Want to be a space tour guide? Apply here... in 2025

By David Tuffley

Welcome to the era of the space tour guide. Photo / Getty Images
Welcome to the era of the space tour guide. Photo / Getty Images

With Earth orbit travel likely to be an affordable luxury by the mid-2020s, it's predicted a new travel industry will emerge. Tours will show people the glory of a sunrise from space, plus some interesting items of space-junk that have accumulated over the past 60 years.

Somebody needs be in charge of these tours and explain to the space travellers what's going on. So welcome to the era of the space tour guide.

That's just one of several new jobs predicted to exist by 2025 according to the Tomorrow's Jobs report, released this month by consultants The Future Laboratory who teamed up with Microsoft.

The report aims to bring some clarity for career planners. It says many of today's school students work in jobs that do not exist...

yet.

So along with space tour guide, what other new jobs does the report predict could be on offer by 2025?

Virtual habitat designer

Virtual reality will outgrow gaming to become a feature of consumer electronics generally.

In China alone around 200 VR startups are absorbing the most talented designers, creating demand globally that has jumped 800 per cent since 2014.

VR designers will become integral members of product design teams in the creation of new VR experiences running on ever-cheaper but more powerful equipment.

The designers most in demand will be those who combine the narrative skill of the game designer with the spatial awareness of the architect, urban designer and landscape architect. They will create fascinating virtual worlds that people will not want to leave.

Ethical technology advocate

Much has been written about robots replacing humans. Without doubt, some categories of process-driven jobs will be automated. But what of the jobs that robots and artificial intelligence (AI) will create?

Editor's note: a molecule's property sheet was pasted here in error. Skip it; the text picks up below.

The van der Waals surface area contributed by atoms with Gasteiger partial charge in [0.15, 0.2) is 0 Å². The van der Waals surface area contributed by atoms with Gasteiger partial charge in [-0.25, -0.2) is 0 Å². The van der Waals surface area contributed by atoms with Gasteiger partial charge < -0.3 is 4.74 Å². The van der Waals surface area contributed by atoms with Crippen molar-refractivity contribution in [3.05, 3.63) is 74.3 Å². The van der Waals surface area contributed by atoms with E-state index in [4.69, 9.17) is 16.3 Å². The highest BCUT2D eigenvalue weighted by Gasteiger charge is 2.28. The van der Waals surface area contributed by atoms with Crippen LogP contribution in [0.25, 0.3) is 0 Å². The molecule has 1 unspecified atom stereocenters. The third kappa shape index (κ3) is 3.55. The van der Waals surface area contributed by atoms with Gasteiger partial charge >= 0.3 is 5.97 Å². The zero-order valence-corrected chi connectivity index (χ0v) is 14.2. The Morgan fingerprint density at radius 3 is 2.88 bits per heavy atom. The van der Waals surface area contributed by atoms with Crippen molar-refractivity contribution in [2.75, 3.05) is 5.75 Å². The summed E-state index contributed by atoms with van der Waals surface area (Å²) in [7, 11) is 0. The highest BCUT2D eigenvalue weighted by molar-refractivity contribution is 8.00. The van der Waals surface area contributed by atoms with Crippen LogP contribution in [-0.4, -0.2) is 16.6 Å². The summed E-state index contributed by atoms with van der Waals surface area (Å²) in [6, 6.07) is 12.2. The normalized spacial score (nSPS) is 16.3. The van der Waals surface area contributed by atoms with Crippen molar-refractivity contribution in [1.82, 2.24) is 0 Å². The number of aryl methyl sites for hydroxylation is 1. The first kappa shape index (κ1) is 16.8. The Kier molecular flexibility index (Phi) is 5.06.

The robotics engineer, AI specialist and maintenance worker will all be in demand. But we will also need people who advise on how humans and robots should act towards each other. We will also need to educate robots about our often idiosyncratic behaviour so they can react to us appropriately.

What other new jobs does the report predict could be on offer by 2025?

One principle of human-machine interaction might be that if a robot is capable of experiencing suffering, then it should not be made to suffer. At the same time, a robot must avoid harming a human, and prevent a human from being harmed by other means.

These robot ethicists will have the important job of mediating between people and robots, advocating on behalf of the robots. Why? Because the general population may need some convincing that robots are good to have around, and to counter the perception that they are dangerous. Germany has already allocated €200 million to research this area.

Digital cultural commentator

Digital communication is evolving from text-based to being visual. This is already happening as Pinterest and Instagram are growing faster than text-based platforms such as Facebook and Twitter.